Certain financial miscues can send your three-digit credit score plummeting. If you miss a car loan payment or pay a credit card bill late, your credit score will fall. If you declare bankruptcy, your score will take a huge hit. Your score could also suffer if you don't pay your income or property taxes on time. But the impact of this will take longer to show up on your credit score.
Property and Income Taxes
There's a significant difference between paying your taxes late and missing a car loan or credit card payment: If you can't pay your property taxes on time or if you're late paying your income taxes, your credit score won't immediately suffer. Your credit will remain unscathed until either your local county's property taxing authority or the Internal Revenue Services (IRS) takes action to collect your debt.
Liens to Encumber Past-Due Taxes
Both the IRS and your local county can place a lien against your home for unpaid taxes, the IRS for unpaid income taxes and your county for any property taxes that you've failed to pay. This means that either the IRS or your county has the right to seize your home if you fail to pay your taxes. Once your county or the IRS files a lien, the agencies will report it to the three national credit bureaus, Experian, Equifax and TransUnion. Once this happens, your credit score will fall.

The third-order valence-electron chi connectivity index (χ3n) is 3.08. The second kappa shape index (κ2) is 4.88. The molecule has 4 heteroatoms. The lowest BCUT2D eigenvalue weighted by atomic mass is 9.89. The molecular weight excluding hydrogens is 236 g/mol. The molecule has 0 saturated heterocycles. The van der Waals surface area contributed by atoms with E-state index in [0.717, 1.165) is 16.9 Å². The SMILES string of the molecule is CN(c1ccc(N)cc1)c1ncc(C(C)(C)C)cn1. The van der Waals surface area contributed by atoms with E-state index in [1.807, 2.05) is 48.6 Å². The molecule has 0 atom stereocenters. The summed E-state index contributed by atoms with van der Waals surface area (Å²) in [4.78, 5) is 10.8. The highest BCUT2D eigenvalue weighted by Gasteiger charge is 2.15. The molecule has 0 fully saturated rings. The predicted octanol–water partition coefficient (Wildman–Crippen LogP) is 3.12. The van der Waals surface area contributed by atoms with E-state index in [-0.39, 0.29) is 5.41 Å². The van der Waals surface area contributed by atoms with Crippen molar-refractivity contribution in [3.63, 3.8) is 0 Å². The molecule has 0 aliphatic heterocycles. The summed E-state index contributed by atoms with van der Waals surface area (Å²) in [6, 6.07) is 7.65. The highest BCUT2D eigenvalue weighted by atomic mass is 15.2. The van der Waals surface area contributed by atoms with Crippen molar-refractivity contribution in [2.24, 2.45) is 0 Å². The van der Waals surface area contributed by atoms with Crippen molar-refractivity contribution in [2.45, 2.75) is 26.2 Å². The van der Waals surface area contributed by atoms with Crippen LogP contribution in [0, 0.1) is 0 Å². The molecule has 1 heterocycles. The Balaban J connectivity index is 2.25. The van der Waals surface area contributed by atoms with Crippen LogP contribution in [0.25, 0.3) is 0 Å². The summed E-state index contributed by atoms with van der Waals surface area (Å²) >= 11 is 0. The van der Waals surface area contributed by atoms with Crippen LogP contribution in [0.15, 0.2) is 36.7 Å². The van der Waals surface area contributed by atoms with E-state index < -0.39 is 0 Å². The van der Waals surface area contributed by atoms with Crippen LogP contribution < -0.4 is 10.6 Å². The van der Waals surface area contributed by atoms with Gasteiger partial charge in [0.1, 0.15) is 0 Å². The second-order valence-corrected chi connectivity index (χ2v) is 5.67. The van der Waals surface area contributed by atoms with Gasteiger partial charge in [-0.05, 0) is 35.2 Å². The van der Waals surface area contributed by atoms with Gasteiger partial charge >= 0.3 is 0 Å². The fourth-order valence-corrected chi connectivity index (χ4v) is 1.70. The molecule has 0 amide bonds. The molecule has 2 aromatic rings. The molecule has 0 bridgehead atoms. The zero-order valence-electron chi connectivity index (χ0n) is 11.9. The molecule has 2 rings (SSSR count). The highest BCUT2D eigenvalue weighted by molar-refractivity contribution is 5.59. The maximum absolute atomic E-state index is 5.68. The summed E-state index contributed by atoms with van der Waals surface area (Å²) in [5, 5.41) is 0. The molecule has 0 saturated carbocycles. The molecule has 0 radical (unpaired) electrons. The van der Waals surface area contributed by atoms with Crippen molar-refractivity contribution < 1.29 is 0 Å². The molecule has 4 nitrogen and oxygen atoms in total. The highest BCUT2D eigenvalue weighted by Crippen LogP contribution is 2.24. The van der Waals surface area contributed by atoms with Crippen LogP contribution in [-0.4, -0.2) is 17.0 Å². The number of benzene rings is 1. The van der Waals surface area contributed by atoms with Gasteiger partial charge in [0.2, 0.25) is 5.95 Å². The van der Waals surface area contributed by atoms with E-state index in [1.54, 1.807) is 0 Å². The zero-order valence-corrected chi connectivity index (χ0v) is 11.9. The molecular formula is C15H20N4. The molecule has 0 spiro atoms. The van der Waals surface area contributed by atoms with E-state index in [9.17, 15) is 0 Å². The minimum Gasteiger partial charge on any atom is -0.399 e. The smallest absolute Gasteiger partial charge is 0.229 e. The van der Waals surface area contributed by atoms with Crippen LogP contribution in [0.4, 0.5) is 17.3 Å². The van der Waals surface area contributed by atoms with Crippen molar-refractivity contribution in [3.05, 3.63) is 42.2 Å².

It's difficult to determine how many points your credit score will fall after a lien for unpaid taxes is placed on your home. The actual number drop in your score will depend on how strong of a credit score you had before the lien and whether you have any other missed or late payments on your credit report. In general, though, you can expect a lien to cause your credit score to drop by 100 points or more.
You can prevent unpaid taxes from resulting in a lien. The easiest way, of course, is to find some way to pay your unpaid taxes before the IRS or your county files a lien against your home. You might also be able to work out a compromise with the IRS or your county, everything from a settlement in which you agree to pay a certain percentage of what you owe or a payment plan that allows you to make monthly payments that you can afford until your debt is repaid. It's important to seek solutions; a tax lien falls under the "public records" portion of your credit report, and unlike other bad financial news it will not automatically fall off your record after a set number of years. Once you pay off your debt or work out a settlement plan, your lien will remain on your credit report for seven years before you can have it removed.
Don Rafner has been writing professionally since 1992, with work published in "The Washington Post," "Chicago Tribune," "Phoenix Magazine" and several trade magazines. He is also the managing editor of "Midwest Real Estate News." He specializes in writing about mortgage lending, personal finance, business and real-estate topics. He holds a Bachelor of Arts in journalism from the University of Illinois.